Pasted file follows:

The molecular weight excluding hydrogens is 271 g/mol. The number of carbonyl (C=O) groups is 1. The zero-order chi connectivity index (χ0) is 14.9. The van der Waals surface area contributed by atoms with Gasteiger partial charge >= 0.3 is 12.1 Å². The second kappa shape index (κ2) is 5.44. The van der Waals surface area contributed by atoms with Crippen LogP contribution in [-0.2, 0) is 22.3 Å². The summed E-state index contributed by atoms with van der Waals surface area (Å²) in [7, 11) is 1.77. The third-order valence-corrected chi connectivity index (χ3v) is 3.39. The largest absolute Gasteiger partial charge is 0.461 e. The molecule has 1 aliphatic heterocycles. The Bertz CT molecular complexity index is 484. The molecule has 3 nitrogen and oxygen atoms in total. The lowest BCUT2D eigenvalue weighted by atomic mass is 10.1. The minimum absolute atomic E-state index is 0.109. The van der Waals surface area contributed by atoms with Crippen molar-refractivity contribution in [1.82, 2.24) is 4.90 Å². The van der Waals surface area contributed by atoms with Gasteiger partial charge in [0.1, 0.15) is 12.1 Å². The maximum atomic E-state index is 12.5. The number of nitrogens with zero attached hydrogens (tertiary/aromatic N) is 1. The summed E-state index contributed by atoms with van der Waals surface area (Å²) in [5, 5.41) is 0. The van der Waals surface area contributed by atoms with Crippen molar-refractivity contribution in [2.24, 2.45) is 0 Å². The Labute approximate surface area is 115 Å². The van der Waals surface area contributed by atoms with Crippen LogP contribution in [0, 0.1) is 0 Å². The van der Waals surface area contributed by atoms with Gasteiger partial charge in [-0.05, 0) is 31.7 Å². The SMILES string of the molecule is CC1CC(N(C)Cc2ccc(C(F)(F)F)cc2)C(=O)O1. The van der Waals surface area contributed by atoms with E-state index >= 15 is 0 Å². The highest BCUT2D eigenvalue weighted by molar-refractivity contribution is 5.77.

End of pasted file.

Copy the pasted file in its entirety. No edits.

The molecular weight excluding hydrogens is 271 g/mol. The number of carbonyl (C=O) groups is 1. The zero-order chi connectivity index (χ0) is 14.9. The van der Waals surface area contributed by atoms with Gasteiger partial charge >= 0.3 is 12.1 Å². The second kappa shape index (κ2) is 5.44. The van der Waals surface area contributed by atoms with Crippen LogP contribution in [-0.2, 0) is 22.3 Å². The summed E-state index contributed by atoms with van der Waals surface area (Å²) in [7, 11) is 1.77. The third-order valence-corrected chi connectivity index (χ3v) is 3.39. The largest absolute Gasteiger partial charge is 0.461 e. The molecule has 1 aliphatic heterocycles. The Bertz CT molecular complexity index is 484. The molecule has 3 nitrogen and oxygen atoms in total. The lowest BCUT2D eigenvalue weighted by atomic mass is 10.1. The minimum absolute atomic E-state index is 0.109. The van der Waals surface area contributed by atoms with Crippen molar-refractivity contribution in [1.82, 2.24) is 4.90 Å². The van der Waals surface area contributed by atoms with Gasteiger partial charge in [0.1, 0.15) is 12.1 Å². The maximum atomic E-state index is 12.5. The number of nitrogens with zero attached hydrogens (tertiary/aromatic N) is 1. The summed E-state index contributed by atoms with van der Waals surface area (Å²) in [5, 5.41) is 0. The van der Waals surface area contributed by atoms with Crippen molar-refractivity contribution in [2.24, 2.45) is 0 Å². The Labute approximate surface area is 115 Å². The van der Waals surface area contributed by atoms with Crippen LogP contribution in [0, 0.1) is 0 Å². The van der Waals surface area contributed by atoms with Gasteiger partial charge in [-0.05, 0) is 31.7 Å². The SMILES string of the molecule is CC1CC(N(C)Cc2ccc(C(F)(F)F)cc2)C(=O)O1. The van der Waals surface area contributed by atoms with E-state index >= 15 is 0 Å². The highest BCUT2D eigenvalue weighted by molar-refractivity contribution is 5.77.